2016_Honda_Fit
Parks McCants's picture

Compact Segment Resale Value Hammered by Record New Car Sales

Industry bellwether “Black Book” reports that used vehicle depreciation is running at the highest month to month rate since pre recession. Is it time to trade in or hold on?
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It’s no secret in the used car game, your new car depreciates the minute it rolls off of the lot. How much it depreciates always depends on market and economic conditions as well as new car inventory, factory, manufacturer incentives, interest rates and lending constraints.

Coming off of near record sales years in the U.S. auto industry for 2015, 2016 as a result of a mostly recovered U.S. economy and pent up consumer demand, your 2011 to 2015 used car is taking a market hit.

As reported by Black Book

Vehicle depreciation and subsequent lower trade in value picks up as we head into mid summer. Also, smaller vehicles, subcompact, compact cars and light trucks as well as certain luxury segment shows the highest rate of depreciation in recent months. This makes sense in a year where the U.S. auto industry anticipates 16 to 17 million new vehicle sold in Canada and the U.S..

Should I hold on or trade in now?

While there’s no way to pinpoint the best time for a trade in, for the short term, until your vehicle crosses the 5 year mark, it will continue to depreciate in market value at an accelerated rate of decline -- some more than others. Will my 2015 Honda Fit go down in value?
2016_Honda_Fit

Here’s the short list as provided by Black Book

Where Is Depreciation The Heaviest?

Four segments in particular have shown greater than -5.0% depreciation over the last three months. These segments include the Prestige Luxury Cars (-5.6%), the Compact Vans (-5.5%), the Sub-Compact Cars (-5.4%), and the Luxury Cars (-5.1%). Two more small-vehicle segments are close behind (Compact Luxury Utilities at -4.6%; and the Compact Cars at -4.6%).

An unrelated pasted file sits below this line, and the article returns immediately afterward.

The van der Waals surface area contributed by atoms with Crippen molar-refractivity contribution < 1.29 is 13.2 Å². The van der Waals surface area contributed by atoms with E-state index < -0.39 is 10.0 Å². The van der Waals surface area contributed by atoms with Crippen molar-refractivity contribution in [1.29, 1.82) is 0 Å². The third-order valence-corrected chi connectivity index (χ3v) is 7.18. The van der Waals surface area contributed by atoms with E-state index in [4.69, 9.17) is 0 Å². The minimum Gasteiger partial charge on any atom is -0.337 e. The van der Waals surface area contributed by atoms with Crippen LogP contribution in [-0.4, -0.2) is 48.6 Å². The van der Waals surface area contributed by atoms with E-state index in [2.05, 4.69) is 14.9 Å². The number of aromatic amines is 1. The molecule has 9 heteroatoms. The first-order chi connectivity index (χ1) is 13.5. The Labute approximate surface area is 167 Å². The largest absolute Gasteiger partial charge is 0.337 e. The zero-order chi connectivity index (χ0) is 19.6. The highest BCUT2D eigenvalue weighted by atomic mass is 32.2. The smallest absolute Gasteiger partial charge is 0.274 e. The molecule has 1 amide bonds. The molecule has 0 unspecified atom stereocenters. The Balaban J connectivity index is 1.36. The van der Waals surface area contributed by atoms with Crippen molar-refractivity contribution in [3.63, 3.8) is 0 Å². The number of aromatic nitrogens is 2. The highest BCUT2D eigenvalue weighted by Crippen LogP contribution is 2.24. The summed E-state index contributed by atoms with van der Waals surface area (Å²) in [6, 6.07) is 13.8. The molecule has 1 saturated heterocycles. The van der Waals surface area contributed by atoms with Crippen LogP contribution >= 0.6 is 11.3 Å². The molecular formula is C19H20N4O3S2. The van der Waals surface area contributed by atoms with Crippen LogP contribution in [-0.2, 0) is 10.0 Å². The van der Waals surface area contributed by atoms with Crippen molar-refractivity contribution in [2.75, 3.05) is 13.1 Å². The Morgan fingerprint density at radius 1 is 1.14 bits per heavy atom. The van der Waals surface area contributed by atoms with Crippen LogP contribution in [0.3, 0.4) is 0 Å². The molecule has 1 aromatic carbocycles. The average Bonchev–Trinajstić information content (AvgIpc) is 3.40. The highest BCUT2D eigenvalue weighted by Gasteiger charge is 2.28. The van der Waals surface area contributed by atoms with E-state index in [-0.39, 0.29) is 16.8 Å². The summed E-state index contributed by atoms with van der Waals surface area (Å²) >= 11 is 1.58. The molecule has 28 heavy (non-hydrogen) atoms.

“The overall monthly depreciation rate is showing typical seasonal patterns as we approach the mid-summer part of the calendar,” said Anil Goyal, Senior Vice President of Automotive Valuation and Analytics. “Furthermore, in looking at the heaviest of depreciation in recent months, it’s interesting to see a few luxury categories listed among the smaller-vehicle segments.”


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Comments

As an aside, drivers think they are doing good driving cars with high mpg.....and they are. Of course never let a good deed go unpunished. States get much of their highway construction revenue from the state and federal taxes on a gallon of gas. So with higher mpg vehicles on the road (thanks to gov't fuel economy standards), less tax revenue comes in. So the result is pressure to raise state and federal taxes on gasoline to cover the shortfall. Another option that is considered is to tax the actual miles driven as opposed to the gallons of gas used. If one drives 15,000 miles a year with a vehicle getting 15 mpg verses a vehicle getting 30 mpg, the tax revenue shortfall becomes readily evident. And total electric vehicles pay NO highway tax at all. Just something else to consider over one's morning coffee!
Welcome Jesse. Yes, the transition from fuel dependency to grid-charged-EV is not a seamless one. I'm confident that the government will come up with a viable method of transferring the present fuel tax to EV drivers. In Oregon a " miles driven tax" proposal has been on the table for quite some time. It was a "tax added" issue for Oregon voters, and voted down in the last election round. As the percentage of electrified and high mpg vehicles continue to uptick, the road tax will be adjusted accordingly, it's just a matter of time.